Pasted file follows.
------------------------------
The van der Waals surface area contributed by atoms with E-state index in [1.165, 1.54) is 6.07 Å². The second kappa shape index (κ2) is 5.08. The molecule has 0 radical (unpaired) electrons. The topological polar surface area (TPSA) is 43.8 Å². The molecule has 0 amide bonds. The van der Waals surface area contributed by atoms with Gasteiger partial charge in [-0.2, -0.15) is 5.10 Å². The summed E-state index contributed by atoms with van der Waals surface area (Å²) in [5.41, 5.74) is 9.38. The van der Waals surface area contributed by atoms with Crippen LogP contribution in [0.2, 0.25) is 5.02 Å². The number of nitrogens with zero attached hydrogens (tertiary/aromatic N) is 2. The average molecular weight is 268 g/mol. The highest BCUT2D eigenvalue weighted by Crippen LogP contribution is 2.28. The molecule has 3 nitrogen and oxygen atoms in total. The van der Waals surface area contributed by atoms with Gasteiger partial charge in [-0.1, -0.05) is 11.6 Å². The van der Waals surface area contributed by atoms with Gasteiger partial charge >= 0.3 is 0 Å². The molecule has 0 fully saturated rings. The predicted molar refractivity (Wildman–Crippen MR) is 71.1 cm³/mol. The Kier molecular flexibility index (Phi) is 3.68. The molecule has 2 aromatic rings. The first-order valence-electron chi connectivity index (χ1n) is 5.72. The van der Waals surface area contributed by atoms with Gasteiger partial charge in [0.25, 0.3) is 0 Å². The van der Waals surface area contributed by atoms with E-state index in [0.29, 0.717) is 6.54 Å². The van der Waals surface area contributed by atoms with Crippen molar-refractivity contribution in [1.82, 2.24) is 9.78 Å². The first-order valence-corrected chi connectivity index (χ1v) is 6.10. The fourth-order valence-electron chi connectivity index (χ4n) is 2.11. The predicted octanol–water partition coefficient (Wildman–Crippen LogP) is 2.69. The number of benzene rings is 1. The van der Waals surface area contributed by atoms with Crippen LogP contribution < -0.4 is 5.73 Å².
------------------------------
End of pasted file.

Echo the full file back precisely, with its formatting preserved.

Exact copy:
The van der Waals surface area contributed by atoms with E-state index in [1.165, 1.54) is 6.07 Å². The second kappa shape index (κ2) is 5.08. The molecule has 0 radical (unpaired) electrons. The topological polar surface area (TPSA) is 43.8 Å². The molecule has 0 amide bonds. The van der Waals surface area contributed by atoms with Gasteiger partial charge in [-0.2, -0.15) is 5.10 Å². The summed E-state index contributed by atoms with van der Waals surface area (Å²) in [5.41, 5.74) is 9.38. The van der Waals surface area contributed by atoms with Crippen LogP contribution in [0.2, 0.25) is 5.02 Å². The number of nitrogens with zero attached hydrogens (tertiary/aromatic N) is 2. The average molecular weight is 268 g/mol. The highest BCUT2D eigenvalue weighted by Crippen LogP contribution is 2.28. The molecule has 3 nitrogen and oxygen atoms in total. The van der Waals surface area contributed by atoms with Gasteiger partial charge in [-0.1, -0.05) is 11.6 Å². The van der Waals surface area contributed by atoms with Gasteiger partial charge >= 0.3 is 0 Å². The molecule has 0 fully saturated rings. The predicted molar refractivity (Wildman–Crippen MR) is 71.1 cm³/mol. The Kier molecular flexibility index (Phi) is 3.68. The molecule has 2 aromatic rings. The first-order valence-electron chi connectivity index (χ1n) is 5.72. The van der Waals surface area contributed by atoms with Gasteiger partial charge in [0.25, 0.3) is 0 Å². The van der Waals surface area contributed by atoms with E-state index in [0.29, 0.717) is 6.54 Å². The van der Waals surface area contributed by atoms with Crippen molar-refractivity contribution in [1.82, 2.24) is 9.78 Å². The first-order valence-corrected chi connectivity index (χ1v) is 6.10. The fourth-order valence-electron chi connectivity index (χ4n) is 2.11. The predicted octanol–water partition coefficient (Wildman–Crippen LogP) is 2.69. The number of benzene rings is 1. The van der Waals surface area contributed by atoms with Crippen LogP contribution < -0.4 is 5.73 Å².